Not long ago, Pajiba posted an article defending the character of Benny in the musical Rent. My brother and I–such devoted fans that when he came to visit me at college we didn’t go to parties, we got nosebleed seats at the Wang Theater to see the Boston tour–discussed it later on and agreed: we were now too old to really relate to the heroes of this musical that had meant so much to us. It was a bit of a heartbreaking moment, to be honest, and it is a moment, unfortunately, that has taken to repeating itself lately in my reading. I love reading YA books, and I always have. I think they take risks and push creative boundaries in ways that adult fiction frequently lacks the chutzpah to do. But every so often, in the middle of some mad-cap literary adventure, I am vividly reminded of all thirty-three of my years. 13 Little Blue Envelopes provided one such experience.
It spoils nothing to say that Ginny Blackstone’s Aunt Peg is dead and has been for a few months. This is information that is shared with the reader from the outset. Ginny is about 17 years old and relatively introverted; the only times she has ever felt recklessly creative were when she was visiting Peg in New York City. After her aunt’s death, Ginny is given a series of envelopes (13 of them and blue in color, for those who are just joining us). It seems that Peg has left Ginny something of a posthumous scavenger hunt: every time Ginny opens an envelope, she is given a destination and a set of instructions. She may not open the next envelope until the instructions from the previous one are complete. Peg has also left a heaping chunk of change for Ginny to spend on this endeavor (the locations are all in Europe) and the demand that while she is away, she cannot contact anyone in America by phone, email, or text.
And that’s where I got a bit tripped up. I know that for many YA books to work the parents need to be out of the picture in some way, shape, or form. They don’t have to be deceased; they can be on vacation, working at a time-consuming job, so “cool” that they don’t care what their kids are up to. The point is that they need to stand back and let the protagonist protagonate, as it were. So Ginny’s parents obviously can’t go to Europe with her, but would having them check in be that much of a hardship? First of all, Ginny’s mother (Peg’s sister) never really seemed to be a fan of all of Peg’s flights of fancy, so I don’t see how this massive adventure would pass muster. Secondly, Ginny is incredibly sheltered and no one seems to have sat down and talked to her before this trip to make sure she knows rules of basic safety. Third, Peg’s directions are straight-up uncomfortable. In London, she sends Ginny to stay with some random guy named Richard in his apartment (excuse me, flat). As it happens, Richard is a lovely guy (I think that’s his name; I’m late with writing this review) and meant a great deal to Peg, but she doesn’t share that information with Ginny until, like, the TWELFTH letter. Find a random cafe in Paris, Peg demands! Visit a reclusive artist in Scotland! Flirt with a guy in Rome! Sure, Ginny does plenty of “growing up” on her trip for whatever definition of “growing up” you’d like to use. But she also gets robbed, gets fleeced, and gets sexually assaulted! All of which are experiences that might force a person to “grow up” but are certainly not a necessary part of the process.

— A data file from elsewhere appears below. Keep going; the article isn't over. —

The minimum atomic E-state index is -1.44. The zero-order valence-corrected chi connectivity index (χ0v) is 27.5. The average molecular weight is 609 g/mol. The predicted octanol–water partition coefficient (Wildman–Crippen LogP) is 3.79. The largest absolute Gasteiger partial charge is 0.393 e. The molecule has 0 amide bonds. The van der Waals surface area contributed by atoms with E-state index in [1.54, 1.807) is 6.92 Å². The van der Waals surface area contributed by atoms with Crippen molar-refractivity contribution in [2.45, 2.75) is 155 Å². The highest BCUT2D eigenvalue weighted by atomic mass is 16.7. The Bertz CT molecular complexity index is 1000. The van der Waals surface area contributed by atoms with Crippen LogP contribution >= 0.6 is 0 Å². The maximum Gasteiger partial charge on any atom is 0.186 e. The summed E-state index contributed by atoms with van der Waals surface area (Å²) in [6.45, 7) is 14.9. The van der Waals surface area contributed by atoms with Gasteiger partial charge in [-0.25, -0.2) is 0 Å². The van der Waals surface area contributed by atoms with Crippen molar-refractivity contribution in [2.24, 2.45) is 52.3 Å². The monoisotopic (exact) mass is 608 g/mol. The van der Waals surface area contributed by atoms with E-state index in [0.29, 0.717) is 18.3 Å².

Heaven knows there’s a distinct possibility that I sound like an old curmudgeon. Or like the 33 year old that I am, who still checks in with my own parents wherever I go. But the conceit of having Ginny drop off the proverbial grid felt too irresponsible for me to really get into the story. There is a sequel, of course, and I’m not against reading it, but I’m also in no real hurry.